In this post, I’m going to use the ticker, SIVB, that Silicon Valley Bank used before it was shut down and sold.
—-Perhaps the oddest single thing about the SIVB debacle is that it was a publicly traded company, whose detailed financials were publicly available both on the SEC Edgar site and, I presume, on the company’s website. So everyone with an interest in the bank could easily have understood that SIVB was unusual in two respects:
–the average account size, including corporates, was about $4 million, with something like 90% of all deposits not eligible for FDIC insurance, and
–the majority of the bank’s assets (i.e., the way it invested depositors’ money) were in long-dated Treasury bonds. To my untutored eye, the company didn’t have much of a conventional bank lending business and apparently saw no need to develop one.
—-Most of the deposits came into SIVB during 2020-21. To make a 75 basis point spread between interest collected from Treasuries and the zero-ish interest paid to depositors, SIVB would need to buy 7-year–or longer–Treasury notes. In contrast to conventional, variable-rate bank loans, the interest payment on Treasuries is fixed. And the lender can’t have a loan committee meeting and thereafter demand immediate repayment. So the 1%-ish T note rate was locked in for a very long time.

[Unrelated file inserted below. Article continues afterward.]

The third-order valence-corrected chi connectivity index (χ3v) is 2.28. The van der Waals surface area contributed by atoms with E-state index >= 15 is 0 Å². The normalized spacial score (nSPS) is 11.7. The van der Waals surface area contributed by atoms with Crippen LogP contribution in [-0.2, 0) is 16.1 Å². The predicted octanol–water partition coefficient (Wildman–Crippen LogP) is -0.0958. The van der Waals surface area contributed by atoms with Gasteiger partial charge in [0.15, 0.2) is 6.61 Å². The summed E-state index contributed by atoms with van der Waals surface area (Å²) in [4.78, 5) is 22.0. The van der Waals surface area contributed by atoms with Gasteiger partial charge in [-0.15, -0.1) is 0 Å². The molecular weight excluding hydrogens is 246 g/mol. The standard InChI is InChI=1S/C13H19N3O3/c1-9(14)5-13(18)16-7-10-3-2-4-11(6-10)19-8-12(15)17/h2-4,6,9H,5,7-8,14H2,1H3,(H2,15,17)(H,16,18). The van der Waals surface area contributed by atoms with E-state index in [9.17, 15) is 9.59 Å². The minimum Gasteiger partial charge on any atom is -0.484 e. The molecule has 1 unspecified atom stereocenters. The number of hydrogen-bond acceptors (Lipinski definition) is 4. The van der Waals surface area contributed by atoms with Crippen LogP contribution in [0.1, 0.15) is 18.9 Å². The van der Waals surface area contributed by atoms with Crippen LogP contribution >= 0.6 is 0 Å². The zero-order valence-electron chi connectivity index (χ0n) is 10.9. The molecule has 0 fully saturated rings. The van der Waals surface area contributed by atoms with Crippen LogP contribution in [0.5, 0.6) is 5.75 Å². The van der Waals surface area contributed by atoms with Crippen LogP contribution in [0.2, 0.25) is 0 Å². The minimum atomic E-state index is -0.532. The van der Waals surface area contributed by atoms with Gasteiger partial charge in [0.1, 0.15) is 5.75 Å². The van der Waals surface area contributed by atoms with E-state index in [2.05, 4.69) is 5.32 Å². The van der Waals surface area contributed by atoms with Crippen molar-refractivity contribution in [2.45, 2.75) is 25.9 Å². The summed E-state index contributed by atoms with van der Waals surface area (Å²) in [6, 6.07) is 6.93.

This strategy might have made sense during the deflationary1990s in Japan, or if you thought the pandemic might continue for another four or five years. Absent either, a 1% long-dated Treasury was about the worst thing you could buy.
So SIVB customers were uniquely uninsured and the bank was in a poor position to meet withdrawals. All of this when the Fed was making it ultra-clear that rates were going to up by a lot.
—-Another weird part is that neither the tech corporation VP finances nor the high net worth individual customers bothered to take a peek at the SIVB financials–or they did and didn’t care about the risk they were taking.
—-The Fed and its San Francisco branch (the SIVB CEO was a board member of the latter) did care. Both apparently warned SIVB of the huge risk it was taking, and were ignored. Both now maintain that they could only advise and not force SIVB to comply. The Financial Times recently reported that the Bank of England was worried enough about the risk to the financial system that SIVB posed that it wrote to both Feds to express its concern.
—-In late 2022, Kim Olson took the job of SIVB’s Chief Risk Officer, a position that had been vacant for some months (also weird, and arguably very revealing). Why would someone with her 30 years of risk management experience take this job, since even a back of the envelope calculation would have suggested that the losses on Treasuries (unhedged, apparently by SIVB design) from rising interest rates had wiped out all, more or less, of SIVB’s shareholders equity? At the very least, something had to be done immediately, in early January (again, easy to say now).
—-this morning I happened to be watching CNBC when Joe Kiernan “explained” that the failures of SIVB as a company and the San Francisco Fed as a supervisor were understandable, because both have women in positions of responsibility. He forgot to mention Jim Cramer’s forceful endorsement of SIVB on CNBC at $300+/share in February.